On 1 January 2019, a new disclosure pilot came into effect in the Business and Property Courts. It applies to new and existing proceedings where an order for disclosure has not already been made. Whilst this is expressly described as a “pilot”, if it is successful it will be rolled out to other courts and will be a catalyst for a wholesale change in the courts’ approach to this important litigation process.

As ever, the courts’ concern, especially with the advent of electronic communications, is that disclosure is in many cases unwieldy and disproportionate. Parties disclose reams of documents, most of which are never referred to again. There is an obvious impact on costs. What the courts wants to encourage is an early focus on the material that is truly of relevance to the determination of a claim. This is, of course, easier said than done, and many practitioners can describe cases where the important documents at trial turn out not to be those initially identified.

There are a number of key changes which are designed to bring about the changes sought.

First, there is a renewed focus on the duty of preservation right from the outset of the solicitors’ instruction and not just when focus turns to disclosure. It has always been good and proper practice to advise clients to preserve any material which may be relevant to a claim, but under the pilot, legal representatives must, within a reasonable period of being instructed, notify their clients of their obligations. They must obtain written confirmation that their clients have taken the necessary steps, which might in some cases including notifying former employees and third parties, to ask them to preserve material, including electronic material. This of course may have a wider impact, where that third party had no knowledge of the matter.

Determining what is needed before a case has matured may be challenging. The practitioner / clients may have other reasons for not notifying a third party. How should the duty be approached if there is no immediate prospect of relevant legal proceedings? Third parties approached may require comfort as to the costs they incur. When might this be recoverable? Keeping a log of the rationale for particular decisions is likely to be useful if a decision has to be justified years down the line.

Secondly, the duty extends to the legal representative as well as the clients, both in terms of any material the representative receives and also in ensuring that the clients have taken the necessary steps. As the requirement to give disclosure in proceedings includes electronic metadata (i.e. the embedded data in documents), careful steps are required, so it is important to ensure material is sent to the practitioner by a client in an appropriate form. The technical issues arising will require both expertise and resource.

The obligation to give disclosure starts as soon as any action is served. An initial disclosure list has to be filed at court listing the key documents upon which the party relies. Any documents should be provided to the opposing party in electronic form. Where there has been a pre-action protocol compliance, this is unlikely to be onerous but it may be easily overlooked. Generally it should comprise no more than 200 documents or 1,000 pages. Whilst parties can agree not to conduct initial disclosure, parties may be keen to use this process, given the potential benefit in getting an earlier chance to see certain material and thus better judge costs budgets or settlement strategy.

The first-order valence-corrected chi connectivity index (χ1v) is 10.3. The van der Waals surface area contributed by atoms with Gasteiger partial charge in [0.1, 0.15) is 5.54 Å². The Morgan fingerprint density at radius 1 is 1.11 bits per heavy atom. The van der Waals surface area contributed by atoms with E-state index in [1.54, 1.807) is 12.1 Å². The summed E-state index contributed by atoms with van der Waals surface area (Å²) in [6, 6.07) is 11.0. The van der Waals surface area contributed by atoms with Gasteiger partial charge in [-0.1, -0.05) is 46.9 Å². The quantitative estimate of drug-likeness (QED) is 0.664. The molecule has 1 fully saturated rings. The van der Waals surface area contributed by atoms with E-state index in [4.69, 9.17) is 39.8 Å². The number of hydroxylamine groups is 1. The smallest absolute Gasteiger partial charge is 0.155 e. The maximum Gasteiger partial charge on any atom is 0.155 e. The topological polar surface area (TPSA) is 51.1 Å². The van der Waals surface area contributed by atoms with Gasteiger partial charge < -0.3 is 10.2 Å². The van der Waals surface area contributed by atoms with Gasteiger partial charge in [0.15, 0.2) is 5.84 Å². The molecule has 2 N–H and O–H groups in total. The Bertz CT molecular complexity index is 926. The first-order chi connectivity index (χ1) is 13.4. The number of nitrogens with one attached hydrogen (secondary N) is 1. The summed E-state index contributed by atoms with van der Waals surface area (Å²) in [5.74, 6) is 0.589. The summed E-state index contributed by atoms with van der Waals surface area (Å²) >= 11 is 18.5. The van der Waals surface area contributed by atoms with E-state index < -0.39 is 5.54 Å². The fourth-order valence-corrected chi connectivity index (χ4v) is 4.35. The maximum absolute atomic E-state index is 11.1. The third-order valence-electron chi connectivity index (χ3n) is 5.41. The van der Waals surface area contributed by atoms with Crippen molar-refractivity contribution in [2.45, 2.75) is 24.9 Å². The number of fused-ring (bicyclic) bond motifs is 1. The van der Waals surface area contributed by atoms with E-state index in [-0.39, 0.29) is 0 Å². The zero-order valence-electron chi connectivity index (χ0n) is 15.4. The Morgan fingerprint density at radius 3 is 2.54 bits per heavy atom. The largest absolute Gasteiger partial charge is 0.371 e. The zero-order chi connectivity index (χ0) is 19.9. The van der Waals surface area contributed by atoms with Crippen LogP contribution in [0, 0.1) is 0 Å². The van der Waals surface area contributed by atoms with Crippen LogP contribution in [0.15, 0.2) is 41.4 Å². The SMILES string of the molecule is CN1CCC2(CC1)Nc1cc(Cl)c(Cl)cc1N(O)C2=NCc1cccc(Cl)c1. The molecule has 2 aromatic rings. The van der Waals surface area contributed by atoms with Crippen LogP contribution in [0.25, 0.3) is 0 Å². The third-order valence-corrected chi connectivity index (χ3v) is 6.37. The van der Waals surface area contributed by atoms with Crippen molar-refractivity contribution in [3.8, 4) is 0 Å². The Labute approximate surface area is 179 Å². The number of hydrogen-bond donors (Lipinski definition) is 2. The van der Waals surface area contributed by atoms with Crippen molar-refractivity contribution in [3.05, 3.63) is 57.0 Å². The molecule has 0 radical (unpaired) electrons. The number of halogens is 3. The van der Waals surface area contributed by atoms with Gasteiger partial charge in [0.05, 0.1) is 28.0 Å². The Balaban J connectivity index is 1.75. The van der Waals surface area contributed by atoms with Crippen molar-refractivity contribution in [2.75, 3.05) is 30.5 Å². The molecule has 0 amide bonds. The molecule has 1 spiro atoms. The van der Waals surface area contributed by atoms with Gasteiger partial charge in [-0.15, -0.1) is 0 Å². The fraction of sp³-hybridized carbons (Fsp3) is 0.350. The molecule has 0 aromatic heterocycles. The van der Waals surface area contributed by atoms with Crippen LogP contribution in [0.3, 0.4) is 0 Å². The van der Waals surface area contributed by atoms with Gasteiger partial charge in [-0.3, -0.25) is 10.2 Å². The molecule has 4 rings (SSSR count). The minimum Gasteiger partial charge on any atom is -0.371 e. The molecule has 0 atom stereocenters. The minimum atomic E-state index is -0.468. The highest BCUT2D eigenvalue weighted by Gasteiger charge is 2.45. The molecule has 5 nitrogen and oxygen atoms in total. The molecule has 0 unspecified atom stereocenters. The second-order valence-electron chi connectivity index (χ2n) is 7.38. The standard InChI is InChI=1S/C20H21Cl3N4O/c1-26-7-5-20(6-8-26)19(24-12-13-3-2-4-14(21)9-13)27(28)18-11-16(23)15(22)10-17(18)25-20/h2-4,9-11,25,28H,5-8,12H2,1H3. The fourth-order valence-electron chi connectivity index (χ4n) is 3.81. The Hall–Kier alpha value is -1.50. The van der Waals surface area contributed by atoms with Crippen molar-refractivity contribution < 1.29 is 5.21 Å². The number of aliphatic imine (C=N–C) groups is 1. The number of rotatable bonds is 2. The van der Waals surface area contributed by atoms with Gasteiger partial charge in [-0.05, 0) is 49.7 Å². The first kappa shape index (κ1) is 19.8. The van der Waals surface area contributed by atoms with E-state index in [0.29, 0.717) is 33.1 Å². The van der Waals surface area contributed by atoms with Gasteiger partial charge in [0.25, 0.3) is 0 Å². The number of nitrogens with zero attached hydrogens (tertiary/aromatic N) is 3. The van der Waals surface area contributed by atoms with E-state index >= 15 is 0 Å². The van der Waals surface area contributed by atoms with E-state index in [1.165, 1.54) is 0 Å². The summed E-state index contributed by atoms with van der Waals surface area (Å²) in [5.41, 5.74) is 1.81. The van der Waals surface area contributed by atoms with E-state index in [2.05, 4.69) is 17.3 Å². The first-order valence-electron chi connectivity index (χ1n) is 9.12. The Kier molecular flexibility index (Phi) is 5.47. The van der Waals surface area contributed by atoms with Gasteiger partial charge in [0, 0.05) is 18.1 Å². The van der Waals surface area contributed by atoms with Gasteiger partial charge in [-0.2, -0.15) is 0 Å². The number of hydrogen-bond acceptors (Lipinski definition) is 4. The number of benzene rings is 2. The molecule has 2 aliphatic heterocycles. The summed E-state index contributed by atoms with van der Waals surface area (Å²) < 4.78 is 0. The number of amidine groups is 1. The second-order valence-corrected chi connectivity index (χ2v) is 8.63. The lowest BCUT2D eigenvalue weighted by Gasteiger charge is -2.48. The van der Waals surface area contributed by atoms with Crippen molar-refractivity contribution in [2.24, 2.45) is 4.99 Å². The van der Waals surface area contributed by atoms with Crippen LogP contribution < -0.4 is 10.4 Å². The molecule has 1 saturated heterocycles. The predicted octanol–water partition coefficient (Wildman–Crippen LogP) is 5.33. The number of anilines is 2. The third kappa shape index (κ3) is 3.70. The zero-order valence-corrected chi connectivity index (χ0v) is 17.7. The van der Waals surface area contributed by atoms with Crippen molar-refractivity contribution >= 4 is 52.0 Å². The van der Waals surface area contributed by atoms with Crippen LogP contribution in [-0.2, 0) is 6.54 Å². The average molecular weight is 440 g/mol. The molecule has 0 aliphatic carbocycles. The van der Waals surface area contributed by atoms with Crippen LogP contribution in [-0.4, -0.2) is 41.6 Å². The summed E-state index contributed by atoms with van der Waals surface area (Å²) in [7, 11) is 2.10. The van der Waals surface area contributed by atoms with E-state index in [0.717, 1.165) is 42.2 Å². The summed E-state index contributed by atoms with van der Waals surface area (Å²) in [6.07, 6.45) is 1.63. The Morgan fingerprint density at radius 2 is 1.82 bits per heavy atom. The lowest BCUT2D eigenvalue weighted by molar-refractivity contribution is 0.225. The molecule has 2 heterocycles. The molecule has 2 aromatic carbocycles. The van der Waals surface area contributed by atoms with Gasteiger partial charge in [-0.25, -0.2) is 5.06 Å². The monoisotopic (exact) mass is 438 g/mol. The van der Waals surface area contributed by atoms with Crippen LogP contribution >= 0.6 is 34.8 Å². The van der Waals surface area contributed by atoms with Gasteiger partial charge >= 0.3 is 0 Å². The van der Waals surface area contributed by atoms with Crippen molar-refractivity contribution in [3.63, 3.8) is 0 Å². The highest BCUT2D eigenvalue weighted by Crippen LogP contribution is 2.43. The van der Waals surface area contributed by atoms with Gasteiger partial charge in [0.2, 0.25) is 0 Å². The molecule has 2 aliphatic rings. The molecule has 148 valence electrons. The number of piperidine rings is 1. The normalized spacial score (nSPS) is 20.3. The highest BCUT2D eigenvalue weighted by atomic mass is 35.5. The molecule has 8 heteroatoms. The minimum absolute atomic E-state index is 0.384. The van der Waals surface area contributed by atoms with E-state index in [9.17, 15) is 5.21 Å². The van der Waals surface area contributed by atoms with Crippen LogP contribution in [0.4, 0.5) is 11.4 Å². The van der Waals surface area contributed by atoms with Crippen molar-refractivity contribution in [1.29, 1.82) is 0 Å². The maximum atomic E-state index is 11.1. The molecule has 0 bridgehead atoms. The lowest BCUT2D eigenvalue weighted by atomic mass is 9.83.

Prior to a (C)CMC, the parties have to file a joint Disclosure Review Document, setting out the matters in issue and their proposals for disclosure from the five alternate models. These range from seeking approval to give no further disclosure, to full train of enquiry disclosure in an appropriate case. The parties have a duty to co-operate and standard disclosure is no longer the default option. Alternative options will need to be costed. Costs sanctions may follow in appropriate cases.

The decision as to which order is to be made depends on a number of common sense factors including the nature and value of the case, the volume and nature of documentation and their likely probative value and the financial position of the parties.

There is the option of applying for a disclosure guidance hearing to seek information guidance before or after a (C)CMC.

The extent to which this pilot scheme will result in a change in approach to disclosure will depend in large part on the willingness of the legal profession to embrace this change and accept that a greater degree of creativity will be required. Those who carry out an early analysis of the evidence and really understand their client’s case are likely to be better positioned to reap the rewards that this may bring. Delaying such an exercise until just before trial or leaving it to Counsel is a recipe, even more than it ever was, for disaster.